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How To Love Kids With Divorced Parents

How to Love Kids with Divorced Parents

Divorce is devastatingly prevalent in the United States. 50% of first marriages end in divorce. 60% of second marriages end in divorce. 73% of third marriages end in divorce. That’s across the board, but the statistics aren’t that different among Christian families.

Here’s the point. You will be loving and serving children that come from broken homes. You can almost count on half or more of your children to have parents that are separated, divorced, or even on their second or third marriages. So, how do you love them well? Here are some ideas:

Get to know your kids

Your kids – and their family situations – need to be known. Depending on the size of your church you may or may not have the capacity to know the family dynamic of every child in your ministry, but someone needs to know. If you can’t do it, equip and empower your team (staff or volunteers) to get to know your children and their families. Encourage them to engage with parents – particularly those that are divorced. You (and they) can gain so much insight on how to best love your children from their parents.

Don’t be afraid to ask them about it

Short story. My parents divorced when I was a sophomore in high school. Partly out of personal embarrassment, I didn’t tell anyone for more than a year afterward. How did I finally let people know? I gave an oral presentation about divorce in my English class where I planned to share my personal experience. I say “planned” because I got about 2 sentences in before I broke down crying. The upside is that my English teacher connected me with the school counselor where I was able to process through the hurt and sadness in a safe and loving environment. Because of that, I experienced so much healing.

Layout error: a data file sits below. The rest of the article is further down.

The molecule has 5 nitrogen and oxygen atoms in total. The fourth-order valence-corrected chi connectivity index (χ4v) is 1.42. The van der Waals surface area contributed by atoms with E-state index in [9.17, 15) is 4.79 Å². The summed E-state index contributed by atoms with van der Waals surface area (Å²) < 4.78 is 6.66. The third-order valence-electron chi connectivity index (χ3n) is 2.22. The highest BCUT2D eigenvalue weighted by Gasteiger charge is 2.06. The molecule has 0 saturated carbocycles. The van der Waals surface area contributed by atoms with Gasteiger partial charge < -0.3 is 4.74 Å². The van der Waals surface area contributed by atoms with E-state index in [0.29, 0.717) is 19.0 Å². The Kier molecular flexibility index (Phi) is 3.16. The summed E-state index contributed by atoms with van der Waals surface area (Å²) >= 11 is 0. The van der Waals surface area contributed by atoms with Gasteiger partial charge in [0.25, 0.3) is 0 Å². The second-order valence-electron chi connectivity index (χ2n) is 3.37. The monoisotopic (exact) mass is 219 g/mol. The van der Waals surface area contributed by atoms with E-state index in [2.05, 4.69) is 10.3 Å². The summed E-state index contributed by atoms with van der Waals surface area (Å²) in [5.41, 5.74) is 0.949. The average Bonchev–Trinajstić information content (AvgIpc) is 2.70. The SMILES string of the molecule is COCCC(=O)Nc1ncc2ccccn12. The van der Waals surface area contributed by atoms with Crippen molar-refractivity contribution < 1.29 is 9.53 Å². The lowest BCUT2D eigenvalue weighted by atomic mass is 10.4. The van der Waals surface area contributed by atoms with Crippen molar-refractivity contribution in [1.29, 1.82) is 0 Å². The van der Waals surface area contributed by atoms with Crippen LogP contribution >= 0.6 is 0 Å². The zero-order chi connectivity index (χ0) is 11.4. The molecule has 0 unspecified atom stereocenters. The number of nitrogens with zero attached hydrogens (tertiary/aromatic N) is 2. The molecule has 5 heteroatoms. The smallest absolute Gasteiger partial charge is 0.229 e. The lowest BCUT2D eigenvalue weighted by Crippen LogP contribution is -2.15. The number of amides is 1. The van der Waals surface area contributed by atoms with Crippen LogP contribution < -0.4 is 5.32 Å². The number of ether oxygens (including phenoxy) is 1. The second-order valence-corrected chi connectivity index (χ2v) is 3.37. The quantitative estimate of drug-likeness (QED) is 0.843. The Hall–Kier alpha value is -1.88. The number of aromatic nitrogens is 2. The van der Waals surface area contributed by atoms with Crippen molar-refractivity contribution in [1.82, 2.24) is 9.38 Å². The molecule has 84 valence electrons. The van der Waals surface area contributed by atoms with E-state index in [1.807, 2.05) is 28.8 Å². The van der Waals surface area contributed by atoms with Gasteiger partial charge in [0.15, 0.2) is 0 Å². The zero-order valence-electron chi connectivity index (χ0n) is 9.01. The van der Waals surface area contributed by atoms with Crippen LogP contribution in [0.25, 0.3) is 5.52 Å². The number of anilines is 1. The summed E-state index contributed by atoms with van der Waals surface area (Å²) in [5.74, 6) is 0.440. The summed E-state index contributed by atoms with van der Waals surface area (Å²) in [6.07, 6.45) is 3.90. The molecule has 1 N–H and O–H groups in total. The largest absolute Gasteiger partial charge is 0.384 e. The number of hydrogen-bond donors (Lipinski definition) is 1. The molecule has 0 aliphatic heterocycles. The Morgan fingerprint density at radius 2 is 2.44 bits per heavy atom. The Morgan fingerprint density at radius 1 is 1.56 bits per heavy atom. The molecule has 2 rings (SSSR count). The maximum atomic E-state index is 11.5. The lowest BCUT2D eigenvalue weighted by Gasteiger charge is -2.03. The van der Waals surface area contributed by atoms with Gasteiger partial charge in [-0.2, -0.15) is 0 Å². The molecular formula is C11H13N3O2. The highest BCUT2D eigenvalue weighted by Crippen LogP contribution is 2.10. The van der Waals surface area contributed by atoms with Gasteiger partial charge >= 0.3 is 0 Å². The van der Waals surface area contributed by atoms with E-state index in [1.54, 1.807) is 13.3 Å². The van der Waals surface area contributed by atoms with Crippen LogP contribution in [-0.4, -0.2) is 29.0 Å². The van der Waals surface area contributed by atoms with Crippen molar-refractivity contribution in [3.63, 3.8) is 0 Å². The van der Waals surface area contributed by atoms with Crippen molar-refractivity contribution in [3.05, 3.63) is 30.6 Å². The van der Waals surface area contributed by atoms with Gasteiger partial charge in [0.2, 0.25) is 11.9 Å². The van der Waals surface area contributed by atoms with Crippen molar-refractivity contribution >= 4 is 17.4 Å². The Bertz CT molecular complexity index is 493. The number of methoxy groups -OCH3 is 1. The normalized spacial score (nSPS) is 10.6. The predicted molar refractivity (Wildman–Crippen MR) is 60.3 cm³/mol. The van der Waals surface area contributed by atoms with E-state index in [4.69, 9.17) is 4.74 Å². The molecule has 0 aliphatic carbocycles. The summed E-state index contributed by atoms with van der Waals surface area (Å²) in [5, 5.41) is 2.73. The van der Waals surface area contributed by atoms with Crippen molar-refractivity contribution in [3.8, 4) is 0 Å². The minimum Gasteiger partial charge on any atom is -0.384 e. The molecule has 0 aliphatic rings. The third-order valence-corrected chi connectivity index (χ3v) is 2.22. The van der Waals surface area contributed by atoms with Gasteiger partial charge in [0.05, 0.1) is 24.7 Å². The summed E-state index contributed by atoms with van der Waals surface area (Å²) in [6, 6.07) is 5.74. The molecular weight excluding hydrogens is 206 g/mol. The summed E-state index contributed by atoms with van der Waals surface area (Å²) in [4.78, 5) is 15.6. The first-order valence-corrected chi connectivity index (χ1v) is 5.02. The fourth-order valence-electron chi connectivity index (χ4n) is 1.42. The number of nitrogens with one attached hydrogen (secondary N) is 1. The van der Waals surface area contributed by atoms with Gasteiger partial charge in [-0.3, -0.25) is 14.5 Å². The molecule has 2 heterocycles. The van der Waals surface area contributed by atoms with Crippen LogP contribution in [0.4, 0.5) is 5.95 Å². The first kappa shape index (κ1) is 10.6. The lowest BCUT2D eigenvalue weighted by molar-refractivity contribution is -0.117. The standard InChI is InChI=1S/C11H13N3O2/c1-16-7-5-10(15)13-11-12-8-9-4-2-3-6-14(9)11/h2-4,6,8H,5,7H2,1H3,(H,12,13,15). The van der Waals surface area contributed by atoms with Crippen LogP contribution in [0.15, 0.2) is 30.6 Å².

If you know of kids in your ministry whose parents have recently divorced, don’t be afraid to talk to them about it in private. Remember, though, you’re not a trained counselor (unless you’re actually a trained counselor), so don’t try to be one. Be their pastor, though. Provide them with a loving, listening ear. And if the child’s level of hurt warrants it, point the mother or father toward some counseling solutions specifically for their kid.

Explain who God the Father is

Here’s the difficulty of talking about God the Father—some children of divorce don’t even know their earthly father. Or maybe they do, but their father is a poor example of what it means to be a dad. For them, the word “father” might not communicate the same thing as it would for other kids. This doesn’t mean you should avoid talking about God as our Heavenly Father, but when you do, it’s helpful to elaborate on it by saying something like “God is the perfect example of what a father should be—someone who loves us and never leaves us no matter what.”

Reinforce their true identity

The children entrusted to you are first and foremost children of God – created by Him and made in His image. They need to know and hear that. Here are a couple of ways you can reinforce their primary identity.

  1. They are loved (Romans 8:38-39)

  2. They are children of God (Ephesians 1:5)

  3. They are never alone (Joshua 1:9)

  4. They were created for a purpose (Psalm 139:14)

  5. They are worth loving – and worth dying for (John 3:16)

Children of divorce need to know that they have a God that is absolutely crazy about them. But, honestly, so do the children with intact families. Make reinforcing these identity markers just a part of your ministry.

Consider creating a challenge where all of your children memorize those fives truths (you could probably come up with more – but these are a good starting place) or even these five passages from the Bible about who God says they are.I have such a heart for children of divorce. It’s sad that any child should have to experience that. Your role, though, is to create a steady and safe place for your children to be loved and accepted, and to hear about the good news of Jesus.



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